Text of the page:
If you're testing a glaze and the results don't look like you think they should, perhaps thickness is an issue. Below ilustrates how thickness can really make a difference. The numbers on the test tubes indicates the number of dips of Floating Blue on these tubes.



When I travel, I often take a baggie with me, to bring home a small sample of soil, sand, ash or clay. And while the sample below isn't necessarily a suitable glaze for dinnerware, I love the crackle effect. I will probably use it on some tiles for a table someday. I made this using sand from my all time favorite beach - Little Beach, on Maui. Google it and you'll see what my idea of a perfect beach is.


Finally, sometimes when you're testing glazes, you come up wth something unexpected and pretty exciting. These next few pictures show a glaze I'm working on - it's full of texture and pools of color, yet exhibits a raw, crawl-y look that I'm starting to appreciate. I'm still testing it, but so far, it's behaving well.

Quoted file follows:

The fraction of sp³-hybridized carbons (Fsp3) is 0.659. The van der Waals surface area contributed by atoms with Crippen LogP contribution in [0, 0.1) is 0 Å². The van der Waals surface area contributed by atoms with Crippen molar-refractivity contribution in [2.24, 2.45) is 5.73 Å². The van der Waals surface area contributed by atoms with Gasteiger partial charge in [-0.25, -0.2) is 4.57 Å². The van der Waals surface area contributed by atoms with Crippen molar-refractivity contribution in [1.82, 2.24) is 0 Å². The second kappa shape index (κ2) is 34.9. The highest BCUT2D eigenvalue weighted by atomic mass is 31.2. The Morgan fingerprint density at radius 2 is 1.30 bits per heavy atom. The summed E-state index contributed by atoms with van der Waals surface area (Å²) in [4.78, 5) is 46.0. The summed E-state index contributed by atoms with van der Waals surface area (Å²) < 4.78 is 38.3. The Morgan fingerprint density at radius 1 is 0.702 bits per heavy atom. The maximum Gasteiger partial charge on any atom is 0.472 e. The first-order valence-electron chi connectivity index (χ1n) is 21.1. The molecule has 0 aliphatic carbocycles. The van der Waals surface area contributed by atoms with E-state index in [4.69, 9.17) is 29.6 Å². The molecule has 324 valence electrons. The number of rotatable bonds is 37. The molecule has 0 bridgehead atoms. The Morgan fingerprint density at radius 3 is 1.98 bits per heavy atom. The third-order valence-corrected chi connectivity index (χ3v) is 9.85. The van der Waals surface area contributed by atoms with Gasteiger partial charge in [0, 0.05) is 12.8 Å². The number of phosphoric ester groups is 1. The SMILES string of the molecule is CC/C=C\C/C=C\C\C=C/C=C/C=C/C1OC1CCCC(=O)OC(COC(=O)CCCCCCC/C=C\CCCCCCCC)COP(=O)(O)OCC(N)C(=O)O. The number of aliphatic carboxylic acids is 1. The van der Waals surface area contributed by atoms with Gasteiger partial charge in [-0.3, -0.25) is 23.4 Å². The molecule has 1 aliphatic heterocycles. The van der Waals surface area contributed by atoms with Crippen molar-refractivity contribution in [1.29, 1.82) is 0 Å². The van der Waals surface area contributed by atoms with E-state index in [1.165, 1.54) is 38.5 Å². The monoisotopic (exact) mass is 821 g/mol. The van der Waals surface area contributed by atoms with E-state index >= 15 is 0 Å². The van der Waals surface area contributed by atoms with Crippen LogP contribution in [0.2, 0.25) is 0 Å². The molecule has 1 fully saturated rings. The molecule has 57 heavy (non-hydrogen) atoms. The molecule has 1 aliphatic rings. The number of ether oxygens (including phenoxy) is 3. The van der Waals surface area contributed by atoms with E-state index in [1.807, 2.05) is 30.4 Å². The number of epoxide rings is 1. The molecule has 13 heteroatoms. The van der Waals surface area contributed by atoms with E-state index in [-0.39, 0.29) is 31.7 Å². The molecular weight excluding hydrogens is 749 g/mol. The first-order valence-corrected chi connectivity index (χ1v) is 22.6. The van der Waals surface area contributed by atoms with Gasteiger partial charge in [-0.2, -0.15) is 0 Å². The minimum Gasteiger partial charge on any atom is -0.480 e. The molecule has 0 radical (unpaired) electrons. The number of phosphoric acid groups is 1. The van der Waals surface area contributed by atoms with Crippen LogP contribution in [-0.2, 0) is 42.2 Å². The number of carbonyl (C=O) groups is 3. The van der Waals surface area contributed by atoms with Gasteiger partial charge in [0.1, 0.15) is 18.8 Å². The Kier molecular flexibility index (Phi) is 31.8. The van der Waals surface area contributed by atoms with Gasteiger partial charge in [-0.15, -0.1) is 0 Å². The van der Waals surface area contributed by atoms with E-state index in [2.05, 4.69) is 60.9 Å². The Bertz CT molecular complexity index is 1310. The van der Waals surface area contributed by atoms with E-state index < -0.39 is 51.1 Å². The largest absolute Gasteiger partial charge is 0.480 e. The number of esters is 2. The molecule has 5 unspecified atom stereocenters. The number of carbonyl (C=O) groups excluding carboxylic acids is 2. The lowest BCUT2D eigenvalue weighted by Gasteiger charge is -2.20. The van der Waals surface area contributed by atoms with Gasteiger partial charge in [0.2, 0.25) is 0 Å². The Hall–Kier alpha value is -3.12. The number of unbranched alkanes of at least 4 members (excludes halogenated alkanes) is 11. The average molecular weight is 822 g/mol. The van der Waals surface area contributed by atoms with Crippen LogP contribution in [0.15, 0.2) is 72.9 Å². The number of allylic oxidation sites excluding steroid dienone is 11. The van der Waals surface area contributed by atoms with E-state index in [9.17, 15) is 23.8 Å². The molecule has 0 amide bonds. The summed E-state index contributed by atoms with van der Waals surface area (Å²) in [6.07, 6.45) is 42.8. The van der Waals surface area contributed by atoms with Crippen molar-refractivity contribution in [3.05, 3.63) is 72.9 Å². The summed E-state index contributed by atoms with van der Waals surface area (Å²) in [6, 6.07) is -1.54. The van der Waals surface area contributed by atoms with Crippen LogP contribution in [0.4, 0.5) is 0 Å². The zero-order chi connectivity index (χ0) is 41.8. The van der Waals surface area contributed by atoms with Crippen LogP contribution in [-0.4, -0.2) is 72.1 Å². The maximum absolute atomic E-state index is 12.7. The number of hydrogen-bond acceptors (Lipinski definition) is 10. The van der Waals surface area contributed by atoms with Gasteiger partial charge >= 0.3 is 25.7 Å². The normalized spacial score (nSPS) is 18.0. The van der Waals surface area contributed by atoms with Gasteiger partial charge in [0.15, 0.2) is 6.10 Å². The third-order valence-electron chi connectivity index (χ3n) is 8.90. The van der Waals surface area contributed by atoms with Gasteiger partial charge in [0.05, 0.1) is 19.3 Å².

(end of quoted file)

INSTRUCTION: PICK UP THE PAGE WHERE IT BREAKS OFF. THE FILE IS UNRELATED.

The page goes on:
It almost has a pewter look to it, with pools of gold.


Since wood is my main focus, I also have to consider what sort of wood will compliment this glaze. Right now, I'm playing with some fumed white oak, as it's smokey hue compliments these colors rather well.


That's it for now, I'll close this by wishing everyone a Happy Thanksgiving. I hope you're surrounded by kindness, people you love and good food. We all deserve that.

2 comments:

Aura said...

Hi Jamie,
I am a potter from Oregon and I really love your blog. You do a great job. Your writing is always interesting and you always provide lots of photos.While I am always excited to see glaze posts, I learn from the wood working posts as well. Thank you for all of your hard work. It is appreciated. Happy Thanksgiving to you.

Fishstikks said...

I loved reading all about your glaze tests.

I took a pottery class in High School, way back when, and it was one of the most exciting things I ever did. Haven't touched it since and have been drooling at the mere mention of pottery wheel or kiln ever since.